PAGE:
Readership: Scholars and post-graduate students of WTO law and international dispute settlement; practitioners and government officials involved in WTO cases
Michelle T. Grando, Faculty of Law, University of Toronto; Fellow of the Institute of International Economic Law, Georgetown University
Michelle Grando is an associate in the international arbitration group of Freshfields Bruckhaus Deringer. Previously, she worked in the Appellate Body Secretariat and Rules Division of the WTO, and the Legal Service of the European Commission. She was also a Fellow of the Institute of International Economic Law at Georgetown University, where she served as the Editorial Assistant to the Journal of International Economic Law. Michelle holds an LLM from Harvard Law School, an LLM and SJD from the University of Toronto, and an LLB from the Universidade Federal de Santa
Catarina in Brazil.
"Grando writes with a fluid and clear style, and there are many useful summaries of key points and themes at the ends of chapters and elsewhere. There is a short but usable index. The book has been carefully edited; there are few of the glitches too frequently found in modern legal publishing." - James Crook, Transnational Dispute Management
"...one of the first books to present an in-depth analysis of various procedural issues related to evidence, proof, and fact-finding in WTO Dispute Settlement...One of the major qualities of this book is that the author is not only able to explain such very technical concepts, rendering them understandable also even to those who have never appeared in a domesdtic Court, but she also proposes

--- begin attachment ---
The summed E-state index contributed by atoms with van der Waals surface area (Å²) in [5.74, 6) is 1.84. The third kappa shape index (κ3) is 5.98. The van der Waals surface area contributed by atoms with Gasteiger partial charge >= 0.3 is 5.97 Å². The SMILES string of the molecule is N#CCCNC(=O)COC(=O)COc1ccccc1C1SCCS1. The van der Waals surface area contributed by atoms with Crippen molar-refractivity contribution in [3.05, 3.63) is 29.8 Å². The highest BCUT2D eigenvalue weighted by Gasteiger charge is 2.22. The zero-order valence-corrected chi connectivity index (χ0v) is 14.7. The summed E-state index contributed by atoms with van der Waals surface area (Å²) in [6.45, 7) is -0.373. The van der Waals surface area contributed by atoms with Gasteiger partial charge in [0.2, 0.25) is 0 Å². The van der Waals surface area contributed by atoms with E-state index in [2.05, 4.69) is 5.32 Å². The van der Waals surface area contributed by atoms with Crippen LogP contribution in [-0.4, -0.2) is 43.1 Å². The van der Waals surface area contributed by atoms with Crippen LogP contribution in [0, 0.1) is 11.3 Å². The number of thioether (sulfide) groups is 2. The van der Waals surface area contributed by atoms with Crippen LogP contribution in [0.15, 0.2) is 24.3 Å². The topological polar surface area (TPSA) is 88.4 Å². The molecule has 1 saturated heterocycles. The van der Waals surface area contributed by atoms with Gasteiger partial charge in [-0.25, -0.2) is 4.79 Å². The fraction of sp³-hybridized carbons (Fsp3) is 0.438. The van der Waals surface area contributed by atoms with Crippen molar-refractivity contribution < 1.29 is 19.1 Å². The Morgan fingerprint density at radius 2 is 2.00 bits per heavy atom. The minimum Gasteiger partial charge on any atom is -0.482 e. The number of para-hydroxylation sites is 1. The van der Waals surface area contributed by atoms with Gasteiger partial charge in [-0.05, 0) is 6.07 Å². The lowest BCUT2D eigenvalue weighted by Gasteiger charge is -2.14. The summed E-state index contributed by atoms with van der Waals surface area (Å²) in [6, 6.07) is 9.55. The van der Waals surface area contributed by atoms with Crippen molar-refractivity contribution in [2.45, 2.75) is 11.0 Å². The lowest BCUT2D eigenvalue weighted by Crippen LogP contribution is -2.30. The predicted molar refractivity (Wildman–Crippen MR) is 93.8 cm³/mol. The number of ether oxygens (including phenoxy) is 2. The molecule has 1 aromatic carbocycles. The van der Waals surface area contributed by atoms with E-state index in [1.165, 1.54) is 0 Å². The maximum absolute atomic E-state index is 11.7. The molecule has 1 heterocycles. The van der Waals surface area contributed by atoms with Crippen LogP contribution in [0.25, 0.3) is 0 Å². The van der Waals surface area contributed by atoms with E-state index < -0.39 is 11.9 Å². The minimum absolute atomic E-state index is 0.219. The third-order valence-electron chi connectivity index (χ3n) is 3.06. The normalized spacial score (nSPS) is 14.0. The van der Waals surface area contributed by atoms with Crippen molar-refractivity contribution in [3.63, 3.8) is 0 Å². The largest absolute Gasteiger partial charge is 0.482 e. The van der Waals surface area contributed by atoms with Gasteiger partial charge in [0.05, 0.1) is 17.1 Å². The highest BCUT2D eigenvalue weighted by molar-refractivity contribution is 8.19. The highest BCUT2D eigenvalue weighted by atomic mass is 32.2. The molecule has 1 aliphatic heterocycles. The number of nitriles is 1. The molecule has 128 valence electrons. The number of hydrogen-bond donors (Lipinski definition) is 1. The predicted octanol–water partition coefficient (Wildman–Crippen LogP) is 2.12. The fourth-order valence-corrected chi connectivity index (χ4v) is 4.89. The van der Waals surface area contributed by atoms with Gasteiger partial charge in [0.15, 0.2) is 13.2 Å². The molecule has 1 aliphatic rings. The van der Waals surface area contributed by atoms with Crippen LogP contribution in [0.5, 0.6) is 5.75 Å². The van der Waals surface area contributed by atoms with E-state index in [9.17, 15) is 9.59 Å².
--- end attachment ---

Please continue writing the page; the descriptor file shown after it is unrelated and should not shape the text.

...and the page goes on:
solutions to address the problems identified that have the double merit of being in almost all cases the right ones while at the same time also pragmatic"
"...the central and most valuable aspect of this interesting text is the useful discussion of the theoretical issues of how fact-finding should be conducted and the burden of proof allocated. For this reason, the fact that the text is restricted to the WTO dispute settlement process should not inhibit the lawyer and legal scholar from including this book in their reading list" - Stephen Mason, International and Comparative Law Quarterly
"The problems that are illustrated in this text apply across the globe, and will continue to exercise politicians internationally." - Stephen Mason,
"This is a fine book...Grando writes with a fluid and clear style, and there are many useful summaries of key points and themes at the ends of chapters and elsewhere." - Transnational Dispute Management
1: Optimizing the Process of Fact-Finding
2: Basic Concepts
3: Functioning of the Burden of Proof
4: The Allocation of the Burden of Proof
5: The Main Actors in the Process of Fact-Finding and the Development of the Factual Record
Appendix: Understanding on Rules and Procedures Governing the Settlement of Disputes